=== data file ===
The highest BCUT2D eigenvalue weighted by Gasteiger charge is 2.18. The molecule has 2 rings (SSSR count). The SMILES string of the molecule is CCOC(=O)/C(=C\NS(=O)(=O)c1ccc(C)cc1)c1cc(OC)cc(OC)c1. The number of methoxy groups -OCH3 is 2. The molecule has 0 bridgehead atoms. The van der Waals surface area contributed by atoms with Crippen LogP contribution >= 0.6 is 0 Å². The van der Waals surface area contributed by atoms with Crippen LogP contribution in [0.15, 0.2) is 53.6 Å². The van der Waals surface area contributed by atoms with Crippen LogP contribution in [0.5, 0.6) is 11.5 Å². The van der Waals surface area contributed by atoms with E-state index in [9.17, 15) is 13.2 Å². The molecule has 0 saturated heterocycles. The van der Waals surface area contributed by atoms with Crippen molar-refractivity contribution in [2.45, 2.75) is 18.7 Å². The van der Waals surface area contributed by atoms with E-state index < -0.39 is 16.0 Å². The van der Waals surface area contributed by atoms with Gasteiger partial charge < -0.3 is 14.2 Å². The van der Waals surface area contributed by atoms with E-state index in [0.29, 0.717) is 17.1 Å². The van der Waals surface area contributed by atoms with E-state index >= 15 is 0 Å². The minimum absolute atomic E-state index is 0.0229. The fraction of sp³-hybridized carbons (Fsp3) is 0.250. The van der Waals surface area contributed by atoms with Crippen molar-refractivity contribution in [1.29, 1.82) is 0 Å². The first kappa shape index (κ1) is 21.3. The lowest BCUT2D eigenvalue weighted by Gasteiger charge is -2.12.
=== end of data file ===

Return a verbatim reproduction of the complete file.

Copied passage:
The highest BCUT2D eigenvalue weighted by Gasteiger charge is 2.18. The molecule has 2 rings (SSSR count). The SMILES string of the molecule is CCOC(=O)/C(=C\NS(=O)(=O)c1ccc(C)cc1)c1cc(OC)cc(OC)c1. The number of methoxy groups -OCH3 is 2. The molecule has 0 bridgehead atoms. The van der Waals surface area contributed by atoms with Crippen LogP contribution >= 0.6 is 0 Å². The van der Waals surface area contributed by atoms with Crippen LogP contribution in [0.15, 0.2) is 53.6 Å². The van der Waals surface area contributed by atoms with Crippen LogP contribution in [0.5, 0.6) is 11.5 Å². The van der Waals surface area contributed by atoms with E-state index in [9.17, 15) is 13.2 Å². The molecule has 0 saturated heterocycles. The van der Waals surface area contributed by atoms with Crippen molar-refractivity contribution in [2.45, 2.75) is 18.7 Å². The van der Waals surface area contributed by atoms with E-state index < -0.39 is 16.0 Å². The van der Waals surface area contributed by atoms with Gasteiger partial charge < -0.3 is 14.2 Å². The van der Waals surface area contributed by atoms with E-state index in [0.29, 0.717) is 17.1 Å². The van der Waals surface area contributed by atoms with E-state index >= 15 is 0 Å². The minimum absolute atomic E-state index is 0.0229. The fraction of sp³-hybridized carbons (Fsp3) is 0.250. The van der Waals surface area contributed by atoms with Crippen molar-refractivity contribution in [1.29, 1.82) is 0 Å². The first kappa shape index (κ1) is 21.3. The lowest BCUT2D eigenvalue weighted by Gasteiger charge is -2.12.